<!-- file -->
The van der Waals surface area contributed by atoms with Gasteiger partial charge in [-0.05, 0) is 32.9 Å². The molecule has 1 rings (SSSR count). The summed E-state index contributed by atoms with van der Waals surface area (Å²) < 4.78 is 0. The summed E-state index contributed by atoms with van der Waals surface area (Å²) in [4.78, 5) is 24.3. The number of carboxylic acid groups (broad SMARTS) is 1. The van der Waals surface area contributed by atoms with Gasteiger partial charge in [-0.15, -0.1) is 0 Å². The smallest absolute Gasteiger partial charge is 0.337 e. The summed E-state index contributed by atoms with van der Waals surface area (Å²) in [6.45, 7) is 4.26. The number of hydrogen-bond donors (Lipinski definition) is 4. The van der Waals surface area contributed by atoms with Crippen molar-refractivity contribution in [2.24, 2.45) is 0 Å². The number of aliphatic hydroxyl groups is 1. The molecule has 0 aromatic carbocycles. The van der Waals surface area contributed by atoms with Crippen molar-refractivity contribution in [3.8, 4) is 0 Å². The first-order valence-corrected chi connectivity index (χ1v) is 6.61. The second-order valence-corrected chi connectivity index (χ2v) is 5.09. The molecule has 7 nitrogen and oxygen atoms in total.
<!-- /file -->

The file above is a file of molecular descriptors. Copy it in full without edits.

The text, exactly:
The van der Waals surface area contributed by atoms with Gasteiger partial charge in [-0.05, 0) is 32.9 Å². The molecule has 1 rings (SSSR count). The summed E-state index contributed by atoms with van der Waals surface area (Å²) < 4.78 is 0. The summed E-state index contributed by atoms with van der Waals surface area (Å²) in [4.78, 5) is 24.3. The number of carboxylic acid groups (broad SMARTS) is 1. The van der Waals surface area contributed by atoms with Gasteiger partial charge in [-0.15, -0.1) is 0 Å². The smallest absolute Gasteiger partial charge is 0.337 e. The summed E-state index contributed by atoms with van der Waals surface area (Å²) in [6.45, 7) is 4.26. The number of hydrogen-bond donors (Lipinski definition) is 4. The van der Waals surface area contributed by atoms with Crippen molar-refractivity contribution in [2.24, 2.45) is 0 Å². The number of aliphatic hydroxyl groups is 1. The molecule has 0 aromatic carbocycles. The van der Waals surface area contributed by atoms with Crippen molar-refractivity contribution in [3.8, 4) is 0 Å². The first-order valence-corrected chi connectivity index (χ1v) is 6.61. The second-order valence-corrected chi connectivity index (χ2v) is 5.09. The molecule has 7 nitrogen and oxygen atoms in total.